Major-General Jim Molan was a vigorous and vocal defender of our involvement in Afghanistan as was Neil James, the executive director of the Australian Defence Association. In an article I wrote in The Canberra Times, 15 December, 2010, ‘The Agony of Afghanistan’, I quote his comments on WikiLeaks made in Crikey, on 29 July, 2010, ‘Put bluntly, WikiLeaks is not authorised in international or Australian law, nor equipped morally or operationally to judge whether open publication of such material risks the safety, security, morale and legitimate objectives of Australian and allied troops fighting in a UN-endorsed military operation. Nor should and can groups such as WikiLeaks be so authorised or equipped respectively, especially when they are unaccountable to any responsible authority or international humanitarian law (IHL) in a legal or moral sense.’ Such was the intellectual calibre of the supporters of our involvement in Afghanistan.

Ignorance of Afghanistan

The lack of knowledge of Afghanistan, its politics and people, saw the Australian task force in Uruzgan Province work closely with corrupt war lord Matiullah Khan. It was a poor decision. He was believed to be involved in the production and sale of opium which financed the Taliban, just as it had the Mujahideen. It was also alleged that he ran protection rackets. Did any of his corruption rub off on the ADF?

Writing in the SMH on 26 August, 2011, Rafael Epstein said, ‘Until last year, the Australian government paid Matiullah Khan for his armed men to work with Australian special forces.’ Epstein said he controlled the police unit which partnered with the Australian commandos, Dutch troops refused to work with him and the US Ambassador did not want him holding any formal Afghan government position. It seems to have been an act of pragmatic poor judgement to have aligned with Khan.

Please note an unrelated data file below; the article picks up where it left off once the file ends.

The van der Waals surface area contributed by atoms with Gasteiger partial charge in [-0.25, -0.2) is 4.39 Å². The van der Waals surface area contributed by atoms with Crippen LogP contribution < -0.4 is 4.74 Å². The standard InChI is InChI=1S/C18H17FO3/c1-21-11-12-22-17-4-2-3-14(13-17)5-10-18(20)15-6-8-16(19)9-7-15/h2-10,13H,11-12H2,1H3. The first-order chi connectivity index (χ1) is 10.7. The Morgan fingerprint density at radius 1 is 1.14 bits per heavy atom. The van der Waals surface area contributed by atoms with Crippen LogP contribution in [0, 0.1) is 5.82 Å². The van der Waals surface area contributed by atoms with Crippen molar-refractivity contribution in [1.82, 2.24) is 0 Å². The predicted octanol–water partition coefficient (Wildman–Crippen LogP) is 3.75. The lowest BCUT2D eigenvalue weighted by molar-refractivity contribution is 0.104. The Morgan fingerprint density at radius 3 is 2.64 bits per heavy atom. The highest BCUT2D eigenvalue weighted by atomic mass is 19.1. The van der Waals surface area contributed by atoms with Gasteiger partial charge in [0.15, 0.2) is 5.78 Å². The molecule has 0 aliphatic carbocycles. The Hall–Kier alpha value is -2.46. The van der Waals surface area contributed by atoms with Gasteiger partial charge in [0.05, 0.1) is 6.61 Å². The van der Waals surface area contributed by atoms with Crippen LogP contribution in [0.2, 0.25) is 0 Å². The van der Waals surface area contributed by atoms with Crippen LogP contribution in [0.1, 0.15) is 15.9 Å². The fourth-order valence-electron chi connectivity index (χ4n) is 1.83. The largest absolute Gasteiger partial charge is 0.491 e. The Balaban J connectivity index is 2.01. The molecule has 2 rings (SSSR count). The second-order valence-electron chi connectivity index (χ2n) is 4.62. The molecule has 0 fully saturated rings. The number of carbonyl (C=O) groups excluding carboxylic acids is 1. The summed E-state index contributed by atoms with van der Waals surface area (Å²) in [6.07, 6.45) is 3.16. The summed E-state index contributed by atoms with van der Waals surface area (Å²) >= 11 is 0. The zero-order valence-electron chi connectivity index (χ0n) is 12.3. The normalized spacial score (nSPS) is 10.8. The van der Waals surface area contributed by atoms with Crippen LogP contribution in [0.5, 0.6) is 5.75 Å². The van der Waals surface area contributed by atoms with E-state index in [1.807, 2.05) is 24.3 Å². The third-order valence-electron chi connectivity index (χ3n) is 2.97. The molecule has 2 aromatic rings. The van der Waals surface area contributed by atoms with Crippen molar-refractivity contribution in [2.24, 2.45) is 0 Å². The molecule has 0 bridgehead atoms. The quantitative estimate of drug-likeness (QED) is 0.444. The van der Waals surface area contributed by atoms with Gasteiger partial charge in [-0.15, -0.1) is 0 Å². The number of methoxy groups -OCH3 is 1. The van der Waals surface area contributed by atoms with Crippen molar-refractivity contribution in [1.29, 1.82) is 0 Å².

In his investigations into the war crimes of Australian soldiers in Afghanistan did Major General Brereton look into ADF involvement in the drug trade? Did he look into the use of and trading in drugs by the Special Forces in Afghanistan? And if not, why not? As in Viet Nam drugs were easily available. It would be surprising if some soldiers did not succumb, with adverse consequences on their performance in the field.

The Brereton Report covered the period from 2005 to 2016. The unlawful killings discussed in the report began in 2009, with most occurring in 2012 and 2013. It claims that 39 civilians and prisoners were murdered. A 2012 incident was described in the Report as ‘possibly the most disgraceful episode in Australian military history’ and noted that ‘the commanders at troop, squadron and task group level bear moral command responsibility’ for these events.

Dutton and Morrison have shown little interest in pressing the investigation. Dutton overturned a recommendation in the Brereton Report, implemented by the CDF, to deprive 3000 Afghan veterans of a unit citation. Both have been supportive of Ben Roberts-Smith VC, accused of war crimes in Afghanistan. There seems little compulsion or motivation on the part of the LNP government to pursue the issue of Australian war crimes in Afghanistan.

The war crimes were committed around the time there was a realisation at both the military and political level that there was nothing winnable about the undertaking in Afghanistan. Morale and leadership appear to have collapsed at about the same time. It might be said that the Viet Nam syndrome took over. That is why an investigation into the use of drugs is so important. Hastie no doubt can provide some answers.

Many members of the Taliban were members of the Mujahideen. Their existence is a direct result of the occupation of Afghanistan by a foreign power, firstly Russia then America. The Taliban has links to ISIS whose existence can be sheeted home to the American destruction and occupation of Iraq.

The American withdrawal from Afghanistan will follow the blue print of the Russian withdrawal. Retribution and a crackdown on all Western manifestations of influence will result, including female education and role in a Taliban dominated society. It is a condemnation of the false hope generated by a major power which had no game plan and no intention of staying the distance. Viet Nam, Iraq and now Afghanistan demonstrate that our ally, the US, is flaky. Driven by the arms industry it has no interest in long term outcomes, short term profit is the objective. That is why the US project against China is such a worry. China is Iraq and Afghanistan revisited. America is not a good country; it acts only in its own interests. Profit. They don’t give a fig about Australia.

Bruce Haigh 

Retired diplomat, political commentator and author.